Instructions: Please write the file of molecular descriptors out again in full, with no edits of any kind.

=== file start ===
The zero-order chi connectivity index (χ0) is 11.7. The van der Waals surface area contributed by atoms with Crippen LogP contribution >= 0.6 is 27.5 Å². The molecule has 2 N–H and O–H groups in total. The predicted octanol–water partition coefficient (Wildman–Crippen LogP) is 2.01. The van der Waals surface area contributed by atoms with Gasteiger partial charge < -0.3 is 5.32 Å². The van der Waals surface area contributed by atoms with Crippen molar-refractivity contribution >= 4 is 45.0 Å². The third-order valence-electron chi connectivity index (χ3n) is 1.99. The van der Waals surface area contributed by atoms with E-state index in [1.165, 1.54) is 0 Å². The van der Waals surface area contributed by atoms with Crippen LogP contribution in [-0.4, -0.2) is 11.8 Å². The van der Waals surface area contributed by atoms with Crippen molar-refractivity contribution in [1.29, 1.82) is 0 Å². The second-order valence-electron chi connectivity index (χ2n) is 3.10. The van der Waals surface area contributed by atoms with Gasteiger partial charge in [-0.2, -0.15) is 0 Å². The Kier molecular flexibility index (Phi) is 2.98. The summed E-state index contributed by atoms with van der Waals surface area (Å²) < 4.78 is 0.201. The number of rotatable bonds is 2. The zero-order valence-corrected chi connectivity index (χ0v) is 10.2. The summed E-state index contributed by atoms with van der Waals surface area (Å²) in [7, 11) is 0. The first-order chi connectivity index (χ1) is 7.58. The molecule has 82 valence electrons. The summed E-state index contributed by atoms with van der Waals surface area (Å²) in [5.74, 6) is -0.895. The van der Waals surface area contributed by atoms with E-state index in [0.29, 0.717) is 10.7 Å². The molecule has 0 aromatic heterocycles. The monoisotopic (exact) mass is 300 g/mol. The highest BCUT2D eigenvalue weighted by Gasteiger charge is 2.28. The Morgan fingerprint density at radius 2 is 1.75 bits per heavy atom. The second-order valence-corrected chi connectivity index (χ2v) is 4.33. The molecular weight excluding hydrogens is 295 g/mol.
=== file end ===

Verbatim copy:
The zero-order chi connectivity index (χ0) is 11.7. The van der Waals surface area contributed by atoms with Crippen LogP contribution >= 0.6 is 27.5 Å². The molecule has 2 N–H and O–H groups in total. The predicted octanol–water partition coefficient (Wildman–Crippen LogP) is 2.01. The van der Waals surface area contributed by atoms with Gasteiger partial charge < -0.3 is 5.32 Å². The van der Waals surface area contributed by atoms with Crippen molar-refractivity contribution >= 4 is 45.0 Å². The third-order valence-electron chi connectivity index (χ3n) is 1.99. The van der Waals surface area contributed by atoms with E-state index in [1.165, 1.54) is 0 Å². The van der Waals surface area contributed by atoms with Crippen LogP contribution in [-0.4, -0.2) is 11.8 Å². The van der Waals surface area contributed by atoms with Crippen molar-refractivity contribution in [1.29, 1.82) is 0 Å². The second-order valence-electron chi connectivity index (χ2n) is 3.10. The van der Waals surface area contributed by atoms with Gasteiger partial charge in [-0.2, -0.15) is 0 Å². The Kier molecular flexibility index (Phi) is 2.98. The summed E-state index contributed by atoms with van der Waals surface area (Å²) < 4.78 is 0.201. The number of rotatable bonds is 2. The zero-order valence-corrected chi connectivity index (χ0v) is 10.2. The summed E-state index contributed by atoms with van der Waals surface area (Å²) in [7, 11) is 0. The first-order chi connectivity index (χ1) is 7.58. The molecule has 82 valence electrons. The summed E-state index contributed by atoms with van der Waals surface area (Å²) in [5.74, 6) is -0.895. The van der Waals surface area contributed by atoms with E-state index in [0.29, 0.717) is 10.7 Å². The molecule has 0 aromatic heterocycles. The monoisotopic (exact) mass is 300 g/mol. The highest BCUT2D eigenvalue weighted by Gasteiger charge is 2.28. The Morgan fingerprint density at radius 2 is 1.75 bits per heavy atom. The second-order valence-corrected chi connectivity index (χ2v) is 4.33. The molecular weight excluding hydrogens is 295 g/mol.